Setting up a limited liability company in Germany is not a complicated process. These companies can either be registered as UG (Mini-GMBH) or GmbH. To help you set up a company in Germany, we have created a simple checklist of all the requirements. There are many German legal terms included in this guide, but they will all be explained in the easiest way. You should note that the steps don’t have to be followed in the order shown. You can start with the simplest steps and handle the tough ones later. If you get overwhelmed with the process, you can reduce your stress by hiring an expert to get your company incorporated quickly.
Steps to Follow When Starting a Business in Germany:
1. Select the company type
For a limited liability company, you can either select the UG or GmbH form. The UG form is ideal since it requires very little capital. You can register your UG company for as little as €1. Although this is the mandatory minimum, you should strongly consider having a higher share capital of at least €1000.
The GhmB form is best for companies that have at least €25,000 in share capital. If you select this option, you will be required to deposit at least half of the required amount right away. This means you will have to deposit a minimum of €12,500. The limited liability will be slightly different in a GhmB company. In case something happens and the money disappears, the shareholders will be personally liable.
Before you set up a company in Germany, make sure you research the different company formation options available.
2. Choose a name for your company
Before you settle on a name, you will have to look through the Handelsregister. If your name has already been taken, you will have to find a different one.
3. The Unternehmensgegenstand
In Germany, all limited liability companies must have a specific object or purpose. This is referred to as the Unternehmensgegenstand. If you have trouble coming up with an object, you can check what companies in your industry have used.
4. Check the documents for compliance
You can submit the name and object to the German Chamber of Commerce and they will check them for compliance at no charge.
5. Arrange to meet a notary in order to create the company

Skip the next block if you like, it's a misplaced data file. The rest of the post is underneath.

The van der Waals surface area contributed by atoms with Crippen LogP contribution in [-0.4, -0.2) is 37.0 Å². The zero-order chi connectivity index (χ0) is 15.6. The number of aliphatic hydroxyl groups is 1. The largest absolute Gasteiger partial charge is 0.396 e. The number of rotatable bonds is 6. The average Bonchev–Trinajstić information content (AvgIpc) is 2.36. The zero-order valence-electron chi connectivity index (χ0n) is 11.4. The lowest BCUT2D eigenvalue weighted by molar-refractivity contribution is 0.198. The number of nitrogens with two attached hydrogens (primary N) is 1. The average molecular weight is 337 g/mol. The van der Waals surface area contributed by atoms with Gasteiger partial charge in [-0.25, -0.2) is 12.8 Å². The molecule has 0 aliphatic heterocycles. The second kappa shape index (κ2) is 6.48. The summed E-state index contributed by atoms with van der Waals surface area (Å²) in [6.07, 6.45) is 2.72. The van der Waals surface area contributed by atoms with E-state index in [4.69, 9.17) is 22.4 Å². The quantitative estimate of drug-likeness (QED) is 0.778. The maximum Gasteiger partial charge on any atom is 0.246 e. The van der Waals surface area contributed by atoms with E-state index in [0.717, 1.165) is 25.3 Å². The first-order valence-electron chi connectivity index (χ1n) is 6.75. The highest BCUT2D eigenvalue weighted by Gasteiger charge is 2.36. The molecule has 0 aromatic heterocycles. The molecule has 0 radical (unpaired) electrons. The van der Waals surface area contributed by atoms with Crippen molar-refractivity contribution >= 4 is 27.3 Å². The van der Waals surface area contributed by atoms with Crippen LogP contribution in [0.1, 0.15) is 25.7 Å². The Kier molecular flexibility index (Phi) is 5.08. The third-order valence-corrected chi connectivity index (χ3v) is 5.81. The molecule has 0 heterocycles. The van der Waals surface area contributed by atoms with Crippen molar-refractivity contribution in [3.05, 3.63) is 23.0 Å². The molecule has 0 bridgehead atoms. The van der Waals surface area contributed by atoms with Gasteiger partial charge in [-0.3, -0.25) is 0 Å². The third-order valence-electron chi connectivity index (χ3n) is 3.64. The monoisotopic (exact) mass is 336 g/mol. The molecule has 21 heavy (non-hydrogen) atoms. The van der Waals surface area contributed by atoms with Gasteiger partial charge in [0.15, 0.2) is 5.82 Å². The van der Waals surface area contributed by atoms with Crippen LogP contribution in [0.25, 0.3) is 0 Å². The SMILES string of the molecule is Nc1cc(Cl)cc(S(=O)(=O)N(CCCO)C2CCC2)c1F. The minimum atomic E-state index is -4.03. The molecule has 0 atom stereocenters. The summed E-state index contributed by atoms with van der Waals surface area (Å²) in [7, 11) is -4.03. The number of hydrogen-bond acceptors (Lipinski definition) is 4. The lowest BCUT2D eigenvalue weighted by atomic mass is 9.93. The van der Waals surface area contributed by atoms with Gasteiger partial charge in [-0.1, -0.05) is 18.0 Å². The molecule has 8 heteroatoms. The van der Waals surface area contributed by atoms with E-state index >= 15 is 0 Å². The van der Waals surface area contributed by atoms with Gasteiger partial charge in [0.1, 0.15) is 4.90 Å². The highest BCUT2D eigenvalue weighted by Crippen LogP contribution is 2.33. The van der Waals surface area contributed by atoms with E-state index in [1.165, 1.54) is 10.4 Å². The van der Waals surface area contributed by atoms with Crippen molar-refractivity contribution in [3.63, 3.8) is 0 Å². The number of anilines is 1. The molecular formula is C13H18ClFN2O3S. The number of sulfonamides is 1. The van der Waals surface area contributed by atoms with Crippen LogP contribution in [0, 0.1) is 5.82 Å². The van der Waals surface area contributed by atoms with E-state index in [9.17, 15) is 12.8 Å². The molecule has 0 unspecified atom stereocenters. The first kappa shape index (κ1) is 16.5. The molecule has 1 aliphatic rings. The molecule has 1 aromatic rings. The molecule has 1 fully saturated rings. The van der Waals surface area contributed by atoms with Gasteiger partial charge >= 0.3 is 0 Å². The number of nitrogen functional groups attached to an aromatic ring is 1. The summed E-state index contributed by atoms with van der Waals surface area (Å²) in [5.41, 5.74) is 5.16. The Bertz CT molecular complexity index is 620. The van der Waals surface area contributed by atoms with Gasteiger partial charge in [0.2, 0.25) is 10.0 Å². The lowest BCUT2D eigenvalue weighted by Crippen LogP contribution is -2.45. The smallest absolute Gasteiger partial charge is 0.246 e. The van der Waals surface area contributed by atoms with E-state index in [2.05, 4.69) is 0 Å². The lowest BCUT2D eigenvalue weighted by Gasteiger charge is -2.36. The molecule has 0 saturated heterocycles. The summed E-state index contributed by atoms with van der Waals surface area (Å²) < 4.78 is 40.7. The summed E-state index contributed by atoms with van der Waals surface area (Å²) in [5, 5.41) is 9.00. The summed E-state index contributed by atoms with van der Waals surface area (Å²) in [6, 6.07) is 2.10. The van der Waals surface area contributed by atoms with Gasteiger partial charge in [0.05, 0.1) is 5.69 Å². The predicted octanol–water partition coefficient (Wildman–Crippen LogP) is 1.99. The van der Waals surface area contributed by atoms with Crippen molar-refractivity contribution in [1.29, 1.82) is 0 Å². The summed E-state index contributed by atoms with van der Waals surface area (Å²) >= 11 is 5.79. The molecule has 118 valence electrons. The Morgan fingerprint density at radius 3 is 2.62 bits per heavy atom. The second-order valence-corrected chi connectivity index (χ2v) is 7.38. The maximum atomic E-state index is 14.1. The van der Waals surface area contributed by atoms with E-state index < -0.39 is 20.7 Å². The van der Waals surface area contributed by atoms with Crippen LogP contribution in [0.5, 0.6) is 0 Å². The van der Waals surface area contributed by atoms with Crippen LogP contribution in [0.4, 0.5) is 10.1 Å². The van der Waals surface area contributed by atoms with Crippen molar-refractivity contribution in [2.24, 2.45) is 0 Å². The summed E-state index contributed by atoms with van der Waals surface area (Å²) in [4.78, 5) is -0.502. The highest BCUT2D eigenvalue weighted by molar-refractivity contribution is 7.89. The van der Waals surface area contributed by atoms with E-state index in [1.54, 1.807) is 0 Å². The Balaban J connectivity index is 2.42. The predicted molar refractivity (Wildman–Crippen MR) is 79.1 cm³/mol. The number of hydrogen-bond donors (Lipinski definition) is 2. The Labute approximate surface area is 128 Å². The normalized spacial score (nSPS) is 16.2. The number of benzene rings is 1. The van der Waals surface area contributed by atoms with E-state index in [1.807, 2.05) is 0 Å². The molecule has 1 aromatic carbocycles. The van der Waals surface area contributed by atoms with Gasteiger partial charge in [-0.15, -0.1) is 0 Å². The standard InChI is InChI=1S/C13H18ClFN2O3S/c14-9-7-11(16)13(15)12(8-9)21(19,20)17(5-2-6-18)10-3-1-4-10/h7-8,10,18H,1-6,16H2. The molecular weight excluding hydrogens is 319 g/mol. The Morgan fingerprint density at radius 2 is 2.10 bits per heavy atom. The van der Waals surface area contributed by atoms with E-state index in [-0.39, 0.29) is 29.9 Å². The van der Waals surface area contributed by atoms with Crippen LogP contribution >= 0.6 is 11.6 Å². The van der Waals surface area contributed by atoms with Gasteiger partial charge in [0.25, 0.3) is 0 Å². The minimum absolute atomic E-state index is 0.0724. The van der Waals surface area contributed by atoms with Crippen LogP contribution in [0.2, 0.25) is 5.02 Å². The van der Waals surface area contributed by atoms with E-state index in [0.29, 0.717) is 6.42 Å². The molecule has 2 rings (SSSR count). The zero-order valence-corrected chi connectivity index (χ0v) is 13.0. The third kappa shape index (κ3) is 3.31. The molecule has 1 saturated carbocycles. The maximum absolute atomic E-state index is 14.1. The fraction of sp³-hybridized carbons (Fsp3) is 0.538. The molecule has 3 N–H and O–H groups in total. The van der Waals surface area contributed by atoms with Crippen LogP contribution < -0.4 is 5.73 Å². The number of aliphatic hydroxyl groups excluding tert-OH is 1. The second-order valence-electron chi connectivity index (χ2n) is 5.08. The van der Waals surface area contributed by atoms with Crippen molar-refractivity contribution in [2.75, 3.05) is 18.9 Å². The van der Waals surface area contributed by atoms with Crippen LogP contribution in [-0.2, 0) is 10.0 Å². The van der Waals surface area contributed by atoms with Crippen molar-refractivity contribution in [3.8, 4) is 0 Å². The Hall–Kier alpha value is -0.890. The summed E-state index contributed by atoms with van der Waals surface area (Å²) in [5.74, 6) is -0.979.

As an English-speaker, you will find it easier to deal with a notary that speaks English. You should be able to locate such a notary at https://notar.de.
6. Complete your Musterprotokoll
This is simply a document that shows your statutes and registration statements. For this step, you can use a standard template or a customised one.
7. Plan the meeting with the notary
To make the process as smooth as possible, you should put together the articles of association, the list of shareholders, and the founding documents. Make sure you have all the documents needed to open a bank account.
8. The company formation
At the notary meeting, you will finally make your company official. You must show up for the appointment with your fellow shareholders. Everyone should have enough identification documents. If you are a foreigner or from outside the European Union, you will still be able to register the company in Germany. You can use a foreign company as a go-between, but a notary will have to confirm that the company is real and is well represented. State authorities will also have to verify that the company actually exists. You should note that this requirement applies even to companies within the EU but outside Germany.
For the managing director, you may have to get a VISA that allows for multiple entries. Alternatively, you can apply for permanent residence in the country. For a smooth process, you can talk to a lawyer or notary first.
It may also be a challenge to find a bank that will render its services to you as foreign founders of a company. You can consider talking to a lawyer or your notary on the opening of a bank account for the business. It will be a lot easier to open a German bank account if you are from the EU.
Your notary may be able to vouch for the registration costs with the Handelsregister. It is possible that this can only be done when they work with familiar customers. You can inquire about the possibility of them vouching for the registration costs if you deposit the amount in cash with them.
Handelsregister should be able to process your registration immediately, and that can save you a lot of time. They can also just send you an invoice and halt the process till you pay the fee. To make sure you receive all communication, your mailbox should have your company name on it.
9. Open the bank account